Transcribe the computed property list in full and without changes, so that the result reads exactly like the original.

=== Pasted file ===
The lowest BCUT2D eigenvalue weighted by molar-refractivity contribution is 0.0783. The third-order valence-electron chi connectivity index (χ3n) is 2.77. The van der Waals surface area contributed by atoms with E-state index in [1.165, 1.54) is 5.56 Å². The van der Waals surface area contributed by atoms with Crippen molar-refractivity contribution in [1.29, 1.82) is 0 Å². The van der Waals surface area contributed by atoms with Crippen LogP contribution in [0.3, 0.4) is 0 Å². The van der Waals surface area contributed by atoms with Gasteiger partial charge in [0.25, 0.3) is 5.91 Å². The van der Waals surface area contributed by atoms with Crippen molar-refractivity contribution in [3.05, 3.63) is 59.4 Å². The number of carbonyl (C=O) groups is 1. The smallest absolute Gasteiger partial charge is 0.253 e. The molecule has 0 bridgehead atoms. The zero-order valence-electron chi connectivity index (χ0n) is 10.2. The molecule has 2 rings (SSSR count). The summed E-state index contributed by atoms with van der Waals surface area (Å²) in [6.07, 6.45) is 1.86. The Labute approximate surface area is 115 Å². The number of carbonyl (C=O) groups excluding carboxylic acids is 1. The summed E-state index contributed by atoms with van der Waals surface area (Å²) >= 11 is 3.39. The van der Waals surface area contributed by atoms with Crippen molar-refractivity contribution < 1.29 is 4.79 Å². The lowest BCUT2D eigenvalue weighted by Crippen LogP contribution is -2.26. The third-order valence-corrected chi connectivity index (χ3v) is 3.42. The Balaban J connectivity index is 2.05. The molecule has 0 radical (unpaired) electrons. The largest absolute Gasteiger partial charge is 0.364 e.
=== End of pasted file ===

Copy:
The lowest BCUT2D eigenvalue weighted by molar-refractivity contribution is 0.0783. The third-order valence-electron chi connectivity index (χ3n) is 2.77. The van der Waals surface area contributed by atoms with E-state index in [1.165, 1.54) is 5.56 Å². The van der Waals surface area contributed by atoms with Crippen molar-refractivity contribution in [1.29, 1.82) is 0 Å². The van der Waals surface area contributed by atoms with Crippen LogP contribution in [0.3, 0.4) is 0 Å². The van der Waals surface area contributed by atoms with Gasteiger partial charge in [0.25, 0.3) is 5.91 Å². The van der Waals surface area contributed by atoms with Crippen molar-refractivity contribution in [3.05, 3.63) is 59.4 Å². The number of carbonyl (C=O) groups is 1. The smallest absolute Gasteiger partial charge is 0.253 e. The molecule has 0 bridgehead atoms. The zero-order valence-electron chi connectivity index (χ0n) is 10.2. The molecule has 2 rings (SSSR count). The summed E-state index contributed by atoms with van der Waals surface area (Å²) in [6.07, 6.45) is 1.86. The Labute approximate surface area is 115 Å². The number of carbonyl (C=O) groups excluding carboxylic acids is 1. The summed E-state index contributed by atoms with van der Waals surface area (Å²) >= 11 is 3.39. The van der Waals surface area contributed by atoms with Crippen molar-refractivity contribution < 1.29 is 4.79 Å². The lowest BCUT2D eigenvalue weighted by Crippen LogP contribution is -2.26. The third-order valence-corrected chi connectivity index (χ3v) is 3.42. The Balaban J connectivity index is 2.05. The molecule has 0 radical (unpaired) electrons. The largest absolute Gasteiger partial charge is 0.364 e.